From the Russian representative office in Taibei, whose official name is very very long:
[quote=“The Russian bureau(crats)”]THE APPLICATION FORM SHOULD BE COMPLETELY FILLED OUT AND SUBMITTED WITH:
[ul][li]RUSSIAN TOURIST COMPANY’S LETTER OF CONFIRMATION (TOURIST VOUCHER). FAX IS VALID [/li]
[li]HOTEL BOOKING CONFIRMATION [/li]
[li]A PASSPORT VALID FOR THE DURATION OF STAY IN RUSSIA [/li]
[li]PASSPORT COPY [/li]
[li]ID COPY [/li]
[li]ONE PHOTO LESS THAN SIX MONTHS OLD (2 INCHES)[/li][/ul]
HOTEL’S BOOKING CONFIRMATION IS NOT A REASON FOR GRANTING TOURIST VISA[/quote]
Attracting individual travelers is evidently not a priority for the Russian government.
Monkey Business are the experts on Trans-Siberian travel in Hong Kong. They have been at it for years. Check out their information on visa requirements (one page for China and another for the rest). It is pretty complicated and the visa fees sure do add up. In some ways it is more restrictive than when I did it back in the days of the good old Soviet Union in 1982, e.g. as I remember I had a transit visa and it did not have this limit of only one night in Moscow and no stopovers. I slept two nights on the floor of a railway station because, although I had a ticket all the way through to Berlin, I had a bit of trouble booking a seat for the Moscow-Berlin leg. And I wanted to hang around in Moscow for a bit anyway. I lived on bread and kvas and I got stopped by police three times, including once inside the Kremlin. I had a crewcut and probably looked like an escaped prisoner or a soldier AWOL from Afghanistan.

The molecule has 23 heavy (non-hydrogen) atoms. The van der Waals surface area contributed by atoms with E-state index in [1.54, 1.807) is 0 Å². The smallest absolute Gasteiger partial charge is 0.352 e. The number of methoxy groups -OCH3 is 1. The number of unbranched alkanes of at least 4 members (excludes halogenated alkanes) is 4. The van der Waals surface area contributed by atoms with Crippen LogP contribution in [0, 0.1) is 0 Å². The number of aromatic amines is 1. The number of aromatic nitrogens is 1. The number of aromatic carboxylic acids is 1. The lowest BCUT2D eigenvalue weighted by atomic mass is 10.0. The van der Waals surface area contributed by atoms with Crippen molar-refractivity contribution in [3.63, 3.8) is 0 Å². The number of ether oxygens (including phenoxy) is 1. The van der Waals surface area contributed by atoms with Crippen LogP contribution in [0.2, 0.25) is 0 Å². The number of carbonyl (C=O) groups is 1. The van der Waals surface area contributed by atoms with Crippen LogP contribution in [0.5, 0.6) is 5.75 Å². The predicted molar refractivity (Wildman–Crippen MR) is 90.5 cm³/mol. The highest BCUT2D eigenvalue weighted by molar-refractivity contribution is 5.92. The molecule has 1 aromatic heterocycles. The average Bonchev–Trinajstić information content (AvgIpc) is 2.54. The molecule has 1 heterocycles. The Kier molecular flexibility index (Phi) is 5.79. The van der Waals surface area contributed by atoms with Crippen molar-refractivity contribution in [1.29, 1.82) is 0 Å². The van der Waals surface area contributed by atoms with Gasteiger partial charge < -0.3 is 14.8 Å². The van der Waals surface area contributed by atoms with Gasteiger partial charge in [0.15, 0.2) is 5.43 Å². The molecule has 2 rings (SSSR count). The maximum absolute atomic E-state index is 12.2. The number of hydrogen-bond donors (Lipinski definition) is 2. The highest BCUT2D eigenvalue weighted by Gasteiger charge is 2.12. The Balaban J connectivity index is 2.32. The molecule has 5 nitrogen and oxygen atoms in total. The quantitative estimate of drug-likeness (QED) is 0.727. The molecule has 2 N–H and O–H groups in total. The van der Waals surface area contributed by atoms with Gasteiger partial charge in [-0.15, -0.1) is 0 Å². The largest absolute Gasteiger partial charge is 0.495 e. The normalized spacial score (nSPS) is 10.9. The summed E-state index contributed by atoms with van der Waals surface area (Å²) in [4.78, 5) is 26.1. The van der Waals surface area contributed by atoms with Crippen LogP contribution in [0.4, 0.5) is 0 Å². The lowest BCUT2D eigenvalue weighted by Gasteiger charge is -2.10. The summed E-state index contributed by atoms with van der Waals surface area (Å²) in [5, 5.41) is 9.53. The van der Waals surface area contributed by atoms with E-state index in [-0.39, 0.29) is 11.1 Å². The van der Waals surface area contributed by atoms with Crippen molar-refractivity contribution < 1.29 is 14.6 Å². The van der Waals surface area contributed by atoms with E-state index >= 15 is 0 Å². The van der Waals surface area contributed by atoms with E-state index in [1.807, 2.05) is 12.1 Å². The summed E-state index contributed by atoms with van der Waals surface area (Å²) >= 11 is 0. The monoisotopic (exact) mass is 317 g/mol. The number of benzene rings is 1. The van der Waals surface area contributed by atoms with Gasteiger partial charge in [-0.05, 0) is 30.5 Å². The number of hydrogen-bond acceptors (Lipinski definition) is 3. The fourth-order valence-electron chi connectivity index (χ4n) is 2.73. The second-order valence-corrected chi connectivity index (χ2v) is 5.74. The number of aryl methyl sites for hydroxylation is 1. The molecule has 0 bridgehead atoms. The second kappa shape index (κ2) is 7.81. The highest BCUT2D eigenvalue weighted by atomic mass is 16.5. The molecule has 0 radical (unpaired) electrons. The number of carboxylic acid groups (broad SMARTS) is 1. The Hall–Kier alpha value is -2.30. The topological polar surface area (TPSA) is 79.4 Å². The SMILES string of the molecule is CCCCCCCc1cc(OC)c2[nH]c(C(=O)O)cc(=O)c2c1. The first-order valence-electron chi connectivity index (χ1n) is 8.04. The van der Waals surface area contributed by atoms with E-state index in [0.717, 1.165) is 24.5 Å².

Mozhet byt’ jesli vy govoritje po-russki to budjet njemnozhko ljegche.
By the way, EXCLUSIVE NEWSFLASH the youth hostel associations of Taiwan, China and Russia have just been admitted to full membership of the International Youth Hostel Association, as have those of Czechia, Singapore and Bolivia.